The SBS Student Blog

Life as a student at Stockholm Business School

Mardis Gras, Punchki’s, and Semlas

Mardis Gras, Punchki’s, and Semlas

Mardis Gras New Orleans

Mardis Gras in New Orleans

It’s that time of year again where everyone is allowed to do  whatever they want, as much as they want, want without feeling bad about it. Whether for religious reasons or because of tradition, people celebrate Mardis gras or Fat Tuesday (depending on whether one wants to over indulge in partying or eating) to celebrate for the final time something they enjoy in excess before 40 days of withdrawal begins.

punchki

Punchki in Canada. Picture from media-blogs.blogspot.com.

In Canada we’ve always celebrated Lent with jelly-filled punchki’s. It is a polish dessert (Pączki) that is a deep fried donut packed filled with jelly. They are delicious and if you ever get chance to have a punchki, try to eat more than one. It’s almost impossible. Why do we eat a Polish dessert in Canada? No idea, just like anything else we Canadians always like to take everyone else’s good ideas. But now after being in Sweden I’ve had to switch from a punchki to a semla. And I have to say, I think I like this semla as final enjoyment before giving up something for 40 days is worth it.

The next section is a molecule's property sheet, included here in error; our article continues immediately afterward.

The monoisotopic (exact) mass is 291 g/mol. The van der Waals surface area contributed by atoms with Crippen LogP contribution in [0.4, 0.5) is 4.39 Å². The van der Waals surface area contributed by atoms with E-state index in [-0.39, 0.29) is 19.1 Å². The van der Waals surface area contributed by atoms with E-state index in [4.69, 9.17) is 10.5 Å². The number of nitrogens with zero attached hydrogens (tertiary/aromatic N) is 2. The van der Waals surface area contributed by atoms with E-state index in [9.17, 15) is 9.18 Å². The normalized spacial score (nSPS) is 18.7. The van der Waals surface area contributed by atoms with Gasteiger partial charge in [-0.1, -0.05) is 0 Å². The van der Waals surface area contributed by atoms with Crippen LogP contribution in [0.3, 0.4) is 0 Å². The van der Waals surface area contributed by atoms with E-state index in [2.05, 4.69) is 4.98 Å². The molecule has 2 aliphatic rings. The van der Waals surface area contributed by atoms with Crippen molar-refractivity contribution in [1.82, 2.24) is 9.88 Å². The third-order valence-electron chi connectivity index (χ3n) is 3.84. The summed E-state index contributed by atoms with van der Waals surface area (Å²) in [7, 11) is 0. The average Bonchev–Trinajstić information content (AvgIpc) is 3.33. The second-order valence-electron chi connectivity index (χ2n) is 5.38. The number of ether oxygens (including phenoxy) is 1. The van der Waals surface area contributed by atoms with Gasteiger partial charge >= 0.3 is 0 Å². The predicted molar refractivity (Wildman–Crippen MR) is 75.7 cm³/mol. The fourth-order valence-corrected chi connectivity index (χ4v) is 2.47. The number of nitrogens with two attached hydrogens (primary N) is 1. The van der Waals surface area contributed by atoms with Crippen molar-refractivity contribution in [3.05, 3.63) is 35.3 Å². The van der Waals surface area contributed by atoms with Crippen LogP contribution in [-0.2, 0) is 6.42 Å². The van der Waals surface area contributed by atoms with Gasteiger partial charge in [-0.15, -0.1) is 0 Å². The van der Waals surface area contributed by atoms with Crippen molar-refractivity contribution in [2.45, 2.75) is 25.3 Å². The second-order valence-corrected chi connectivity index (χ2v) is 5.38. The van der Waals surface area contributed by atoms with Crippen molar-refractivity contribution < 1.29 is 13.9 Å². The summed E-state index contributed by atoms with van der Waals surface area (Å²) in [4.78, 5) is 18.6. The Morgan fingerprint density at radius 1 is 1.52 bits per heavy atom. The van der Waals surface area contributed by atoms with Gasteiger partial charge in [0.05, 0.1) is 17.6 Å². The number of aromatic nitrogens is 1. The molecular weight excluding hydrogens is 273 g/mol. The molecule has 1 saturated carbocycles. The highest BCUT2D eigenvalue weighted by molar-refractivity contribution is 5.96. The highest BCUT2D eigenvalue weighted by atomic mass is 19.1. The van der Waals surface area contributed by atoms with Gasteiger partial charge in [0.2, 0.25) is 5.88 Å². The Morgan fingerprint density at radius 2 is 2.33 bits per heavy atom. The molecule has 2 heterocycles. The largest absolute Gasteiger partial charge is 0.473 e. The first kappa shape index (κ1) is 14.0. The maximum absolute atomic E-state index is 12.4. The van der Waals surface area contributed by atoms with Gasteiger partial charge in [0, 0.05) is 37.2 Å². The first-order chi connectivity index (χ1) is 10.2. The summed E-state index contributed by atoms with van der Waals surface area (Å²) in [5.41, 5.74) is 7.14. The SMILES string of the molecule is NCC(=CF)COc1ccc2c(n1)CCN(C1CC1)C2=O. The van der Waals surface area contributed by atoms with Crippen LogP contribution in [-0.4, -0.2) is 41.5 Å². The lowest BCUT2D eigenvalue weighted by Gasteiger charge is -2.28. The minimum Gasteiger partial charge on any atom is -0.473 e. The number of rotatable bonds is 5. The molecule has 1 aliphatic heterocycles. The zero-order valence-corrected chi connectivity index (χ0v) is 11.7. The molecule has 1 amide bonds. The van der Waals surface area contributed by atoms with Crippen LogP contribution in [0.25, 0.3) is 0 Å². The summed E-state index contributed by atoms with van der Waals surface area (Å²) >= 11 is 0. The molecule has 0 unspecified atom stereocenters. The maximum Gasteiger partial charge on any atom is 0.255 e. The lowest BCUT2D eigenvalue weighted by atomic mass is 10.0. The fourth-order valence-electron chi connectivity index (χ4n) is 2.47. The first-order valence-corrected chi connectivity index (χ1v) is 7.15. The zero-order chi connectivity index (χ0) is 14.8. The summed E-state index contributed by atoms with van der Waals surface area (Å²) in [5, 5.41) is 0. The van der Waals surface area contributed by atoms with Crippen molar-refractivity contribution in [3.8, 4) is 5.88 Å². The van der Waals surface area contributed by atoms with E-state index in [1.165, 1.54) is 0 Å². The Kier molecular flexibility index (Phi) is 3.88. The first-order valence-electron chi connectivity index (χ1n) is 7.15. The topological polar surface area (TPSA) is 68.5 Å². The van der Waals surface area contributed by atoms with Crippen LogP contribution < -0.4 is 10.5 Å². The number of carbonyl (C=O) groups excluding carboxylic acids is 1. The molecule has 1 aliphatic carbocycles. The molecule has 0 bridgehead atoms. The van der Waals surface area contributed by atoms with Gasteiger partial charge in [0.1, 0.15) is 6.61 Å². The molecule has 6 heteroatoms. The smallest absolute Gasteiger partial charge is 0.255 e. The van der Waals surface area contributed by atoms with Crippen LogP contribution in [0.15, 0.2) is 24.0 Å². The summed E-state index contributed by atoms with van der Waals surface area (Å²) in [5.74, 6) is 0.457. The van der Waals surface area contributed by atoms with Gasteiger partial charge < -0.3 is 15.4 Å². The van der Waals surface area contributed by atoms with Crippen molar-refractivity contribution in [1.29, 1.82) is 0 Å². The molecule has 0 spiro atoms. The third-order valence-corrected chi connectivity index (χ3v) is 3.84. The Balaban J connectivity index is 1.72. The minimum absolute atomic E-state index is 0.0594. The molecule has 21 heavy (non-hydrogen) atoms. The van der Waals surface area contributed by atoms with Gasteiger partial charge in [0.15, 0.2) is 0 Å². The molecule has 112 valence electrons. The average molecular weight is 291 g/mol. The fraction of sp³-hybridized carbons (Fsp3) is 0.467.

semla

Don’t forget to eat a semla! Picture from iloapp.photocat.eu

In Sweden, Lent can be known as Fetis Dagenaka aka. Semla day. Today is the day to find the best Semlas in town. Usually Metro newspaper ranks a couple of the best (and worst) places that one can find a semla. I have to say they haven’t been wrong yet. So far, Tössebageriet had great semlas. The place is small and will probably be packed, so I suggest ordering your Semlas and taking a walk to a park to enjoy them.

The second place was Vetekatten right by Hörtorget. The café is quite large and looks like a quaint tea room where you can sit and enjoy your delicious semla. Again, getting there earlier is always better.

If you are more of the ambitious type, grab your friends and take a couple hours to make a bunch of semlas. You’ll be a hit among your friends and can successfully say you have participated in a Swedish tradition. Nothing like home made semlas to brighten up your day 🙂

build semla

How to build a semla. Picture from kokblog.johannak.com.

Not so duktig in the kitchen? Head over to Coop or any grocery store. There you can buy the semla bread and cream to make your own semla. Easy as 1, 2, 3! Step 1. Open the semla bread. Step.2 Put in as much filling as you please. Step 3. Eat the semla.

In a rush? If last minute style is your thing have no fear you will not miss out! While not as delicate (or expensive) as a bakery, 7/11 can provide you with a semla for just 8kr.

So as you can see, there is no reason to not participate in this delicious activity. Maybe even go out to a few places to judge for yourself which place is best. Happy Semla hunting!

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Author: Rose

It´s not about the destination, but the journey along the way.

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